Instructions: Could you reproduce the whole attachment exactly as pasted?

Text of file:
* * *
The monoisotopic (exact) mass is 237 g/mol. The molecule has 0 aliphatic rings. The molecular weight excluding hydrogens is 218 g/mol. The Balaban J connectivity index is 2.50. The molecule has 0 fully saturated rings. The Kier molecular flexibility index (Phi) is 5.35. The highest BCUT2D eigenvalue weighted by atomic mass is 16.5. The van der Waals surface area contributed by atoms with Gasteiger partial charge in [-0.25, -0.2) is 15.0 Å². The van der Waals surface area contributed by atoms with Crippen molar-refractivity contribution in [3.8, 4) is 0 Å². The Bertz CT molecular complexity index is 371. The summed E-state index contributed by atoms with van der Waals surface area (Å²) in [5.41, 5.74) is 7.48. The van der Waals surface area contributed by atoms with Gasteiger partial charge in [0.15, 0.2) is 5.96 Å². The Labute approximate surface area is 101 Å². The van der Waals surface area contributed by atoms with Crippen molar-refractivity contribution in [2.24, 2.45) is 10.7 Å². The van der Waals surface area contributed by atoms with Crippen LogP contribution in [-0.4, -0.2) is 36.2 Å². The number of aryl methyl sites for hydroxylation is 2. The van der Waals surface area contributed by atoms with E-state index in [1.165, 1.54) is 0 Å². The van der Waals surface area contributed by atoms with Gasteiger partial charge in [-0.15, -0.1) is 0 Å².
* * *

The monoisotopic (exact) mass is 237 g/mol. The molecule has 0 aliphatic rings. The molecular weight excluding hydrogens is 218 g/mol. The Balaban J connectivity index is 2.50. The molecule has 0 fully saturated rings. The Kier molecular flexibility index (Phi) is 5.35. The highest BCUT2D eigenvalue weighted by atomic mass is 16.5. The van der Waals surface area contributed by atoms with Gasteiger partial charge in [-0.25, -0.2) is 15.0 Å². The van der Waals surface area contributed by atoms with Crippen molar-refractivity contribution in [3.8, 4) is 0 Å². The Bertz CT molecular complexity index is 371. The summed E-state index contributed by atoms with van der Waals surface area (Å²) in [5.41, 5.74) is 7.48. The van der Waals surface area contributed by atoms with Gasteiger partial charge in [0.15, 0.2) is 5.96 Å². The Labute approximate surface area is 101 Å². The van der Waals surface area contributed by atoms with Crippen molar-refractivity contribution in [2.24, 2.45) is 10.7 Å². The van der Waals surface area contributed by atoms with Crippen LogP contribution in [-0.4, -0.2) is 36.2 Å². The number of aryl methyl sites for hydroxylation is 2. The van der Waals surface area contributed by atoms with E-state index in [1.165, 1.54) is 0 Å². The van der Waals surface area contributed by atoms with Gasteiger partial charge in [-0.15, -0.1) is 0 Å².